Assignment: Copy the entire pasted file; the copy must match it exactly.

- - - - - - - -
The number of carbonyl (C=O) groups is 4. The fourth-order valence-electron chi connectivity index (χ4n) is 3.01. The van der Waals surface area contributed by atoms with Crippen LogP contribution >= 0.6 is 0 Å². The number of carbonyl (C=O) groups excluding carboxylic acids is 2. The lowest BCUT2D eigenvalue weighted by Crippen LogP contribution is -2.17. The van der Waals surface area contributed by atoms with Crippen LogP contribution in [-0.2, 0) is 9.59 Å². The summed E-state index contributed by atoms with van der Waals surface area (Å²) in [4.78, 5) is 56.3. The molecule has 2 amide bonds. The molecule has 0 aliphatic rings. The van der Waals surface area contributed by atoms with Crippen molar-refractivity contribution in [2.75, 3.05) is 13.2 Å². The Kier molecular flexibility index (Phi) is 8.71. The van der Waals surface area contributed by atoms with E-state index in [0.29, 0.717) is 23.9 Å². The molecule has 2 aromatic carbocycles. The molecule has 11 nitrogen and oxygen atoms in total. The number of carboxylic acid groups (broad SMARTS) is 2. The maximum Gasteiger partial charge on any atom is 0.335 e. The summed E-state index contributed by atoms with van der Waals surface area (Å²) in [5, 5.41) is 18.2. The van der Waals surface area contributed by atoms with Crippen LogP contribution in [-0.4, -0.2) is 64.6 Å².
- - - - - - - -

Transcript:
The number of carbonyl (C=O) groups is 4. The fourth-order valence-electron chi connectivity index (χ4n) is 3.01. The van der Waals surface area contributed by atoms with Crippen LogP contribution >= 0.6 is 0 Å². The number of carbonyl (C=O) groups excluding carboxylic acids is 2. The lowest BCUT2D eigenvalue weighted by Crippen LogP contribution is -2.17. The van der Waals surface area contributed by atoms with Crippen LogP contribution in [-0.2, 0) is 9.59 Å². The summed E-state index contributed by atoms with van der Waals surface area (Å²) in [4.78, 5) is 56.3. The molecule has 2 amide bonds. The molecule has 0 aliphatic rings. The van der Waals surface area contributed by atoms with Crippen molar-refractivity contribution in [2.75, 3.05) is 13.2 Å². The Kier molecular flexibility index (Phi) is 8.71. The van der Waals surface area contributed by atoms with E-state index in [0.29, 0.717) is 23.9 Å². The molecule has 2 aromatic carbocycles. The molecule has 11 nitrogen and oxygen atoms in total. The number of carboxylic acid groups (broad SMARTS) is 2. The maximum Gasteiger partial charge on any atom is 0.335 e. The summed E-state index contributed by atoms with van der Waals surface area (Å²) in [5, 5.41) is 18.2. The van der Waals surface area contributed by atoms with Crippen LogP contribution in [-0.4, -0.2) is 64.6 Å².